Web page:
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Rutgers SPAA Associate Professors Jiahuan Lu and Lindsey McDougle to Receive ARNOVA 2022 Proposed Research Awards at Annual Conference

Drs. Jiahuan Lu and Lindsey McDougle, associate professors at Rutgers University–Newark’s School of Public Affairs and Administration (SPAA), will both be awarded a 2022 proposed research award at this year’s Association for Research on Nonprofit Organizations and Voluntary Action (ARNOVA) annual conference. Dr. Lu will receive the RGK-ARNOVA President's Award, which has been encouraging innovative, foundational research in the field of nonprofit and philanthropic studies since 2010. Dr. McDougle will receive the University of Maryland (UMD) Do Good Institute & ARNOVA Global Philanthropy and Nonprofit Leadership Award, which has been encouraging innovative, path-breaking research in the field of “global philanthropy or global nonprofit leadership” since 2016. This will be the first time that both awards go to the same institution in the same year. 

Dr. Lu’s proposed project “Black Lives Matter, Stop Asian Hate, ...: Do Nonprofits Make a Difference?” will integrate data sources and literatures to examine the roles and functions of nonprofits in preventing hatred and racism. Dr. Lu will synthesize findings from published studies on the community-level effects of nonprofits. He also will look at the size of the nonprofit sector in communities to see if size relates to level of race-motivated hate crimes. He plans to use a 10-year longitudinal dataset on 100 U.S. metropolitan areas to test hypotheses. The award’s evaluation criteria included methodological rigor, potential contribution to theory, creativity, feasibility, and capacity. According to the award committee, Dr. Lu’s project is timely and has theoretical and practical promise to increase knowledge about influences on equity and inclusion, and hate crimes. It also addresses a classic question in nonprofit studies: What difference do nonprofits make?  

Dr. Lu is an associate professor of public administration and director of the MPA program at Rutgers SPAA. His research interests lie in the area of public and nonprofit management, with a focus on government contracting, nonprofit-government relations, and nonprofit financial management. His research appears in Journal of Public Administration Research and Theory, Nonprofit and Voluntary Sector Quarterly, Nonprofit Management and Leadership, Public Administration Review, Public Management Review, and The American Review of Public Administration, among other academic journals. He is currently an associate editor of Nonprofit Management & Leadership and an associate editor of Journal of Philanthropy and Marketing. He received his PhD in Policy Studies from the University of Maryland, College Park in 2014.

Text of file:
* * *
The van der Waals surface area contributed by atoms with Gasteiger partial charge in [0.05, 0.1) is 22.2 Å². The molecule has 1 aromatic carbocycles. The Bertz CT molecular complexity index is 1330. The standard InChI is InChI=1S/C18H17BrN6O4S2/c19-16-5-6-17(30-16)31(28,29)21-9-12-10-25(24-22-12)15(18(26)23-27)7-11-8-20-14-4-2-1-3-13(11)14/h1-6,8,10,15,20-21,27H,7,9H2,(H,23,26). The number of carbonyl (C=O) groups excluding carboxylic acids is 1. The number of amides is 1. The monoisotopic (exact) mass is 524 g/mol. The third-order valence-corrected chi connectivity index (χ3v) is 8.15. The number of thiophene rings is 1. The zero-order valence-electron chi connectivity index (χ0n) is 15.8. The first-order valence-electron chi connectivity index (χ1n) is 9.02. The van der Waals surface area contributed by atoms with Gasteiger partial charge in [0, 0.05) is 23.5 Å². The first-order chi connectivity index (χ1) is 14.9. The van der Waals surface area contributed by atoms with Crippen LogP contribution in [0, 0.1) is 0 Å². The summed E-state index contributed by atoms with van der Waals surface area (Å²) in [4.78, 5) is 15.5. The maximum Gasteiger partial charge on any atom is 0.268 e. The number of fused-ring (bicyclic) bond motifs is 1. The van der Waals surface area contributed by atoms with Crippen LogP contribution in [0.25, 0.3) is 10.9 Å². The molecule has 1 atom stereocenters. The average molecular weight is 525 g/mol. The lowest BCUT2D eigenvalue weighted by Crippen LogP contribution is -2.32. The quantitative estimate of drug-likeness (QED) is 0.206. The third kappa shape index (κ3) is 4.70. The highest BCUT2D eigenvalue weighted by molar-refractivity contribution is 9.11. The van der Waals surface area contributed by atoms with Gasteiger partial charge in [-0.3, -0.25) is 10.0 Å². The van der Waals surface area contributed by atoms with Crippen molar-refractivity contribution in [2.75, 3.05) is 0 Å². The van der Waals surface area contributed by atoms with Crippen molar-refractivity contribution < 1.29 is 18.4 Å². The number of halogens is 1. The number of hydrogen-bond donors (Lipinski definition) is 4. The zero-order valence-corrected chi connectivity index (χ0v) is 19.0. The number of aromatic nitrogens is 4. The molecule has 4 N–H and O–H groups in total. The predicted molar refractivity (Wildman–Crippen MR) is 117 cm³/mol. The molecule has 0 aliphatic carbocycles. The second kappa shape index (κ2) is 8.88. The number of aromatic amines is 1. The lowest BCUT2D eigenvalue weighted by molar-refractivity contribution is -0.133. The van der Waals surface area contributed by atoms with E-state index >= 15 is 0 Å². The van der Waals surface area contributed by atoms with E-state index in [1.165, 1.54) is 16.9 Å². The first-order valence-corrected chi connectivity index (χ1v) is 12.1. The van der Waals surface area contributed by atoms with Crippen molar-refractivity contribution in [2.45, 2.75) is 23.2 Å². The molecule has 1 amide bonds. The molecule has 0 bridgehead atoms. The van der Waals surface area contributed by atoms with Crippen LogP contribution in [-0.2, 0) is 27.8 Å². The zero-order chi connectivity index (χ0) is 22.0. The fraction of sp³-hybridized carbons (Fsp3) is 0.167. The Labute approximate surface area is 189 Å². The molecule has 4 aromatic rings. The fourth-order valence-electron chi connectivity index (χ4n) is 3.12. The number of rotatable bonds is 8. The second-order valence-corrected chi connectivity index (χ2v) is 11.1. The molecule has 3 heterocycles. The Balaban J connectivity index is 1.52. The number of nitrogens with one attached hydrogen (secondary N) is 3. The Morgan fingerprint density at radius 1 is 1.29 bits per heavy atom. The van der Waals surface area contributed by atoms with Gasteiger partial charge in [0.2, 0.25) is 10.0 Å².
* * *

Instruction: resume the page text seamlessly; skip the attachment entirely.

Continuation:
Dr. McDougle’s proposed project, “Strengthening Formal Philanthropy in Tanzania: A Pedagogic Approach,” looks to explore “whether and to what extent participation in experiential philanthropy among Tanzanian youth is associated with positive changes in their philanthropic identities, and in turn, long-term changes in their attitudes and behaviors toward formal philanthropic participation.” The project is in collaboration with Mama Tesha, founder of St. Margaret’s Academy in Arusha, Tanzania. Dr. McDougle is building on her years of experience implementing experiential philanthropy in diverse contexts and pursuing this research through the innovative use of film. Proposals were evaluated based on methodological rigor, creativity, capacity, and contribution. According to the award committee, Dr. McDougle’s proposal stood out for its theoretical rigor, capacity to contribute to discussions about global philanthropy, and established local partnerships. The committee was especially impressed by the creativity of the ethnographically informed filmmaking approach as well as the dissemination plan to reach audiences beyond typical journal readers and conference attendees.  

Dr. McDougle is an associate professor of public administration and director of the PhD program at Rutgers SPAA. Her research focuses on nonprofits and philanthropy. Her current work explores how, and to what extent, prosocial pedagogies in higher education can be used to cultivate student commitments to long-term philanthropic engagement, advance the civic mission of colleges and universities, and strengthen communities. Using a variety of methods and methodologies (e.g., narrative inquiry, participant surveys, secondary data analysis, and visual arts), Dr. McDougle explores these topics by examining relationships between prosocial pedagogies (e.g., experiential philanthropy) and several outcomes, such as the formation and development of prosocial identities among students and distributional equity in philanthropic grantmaking among funders.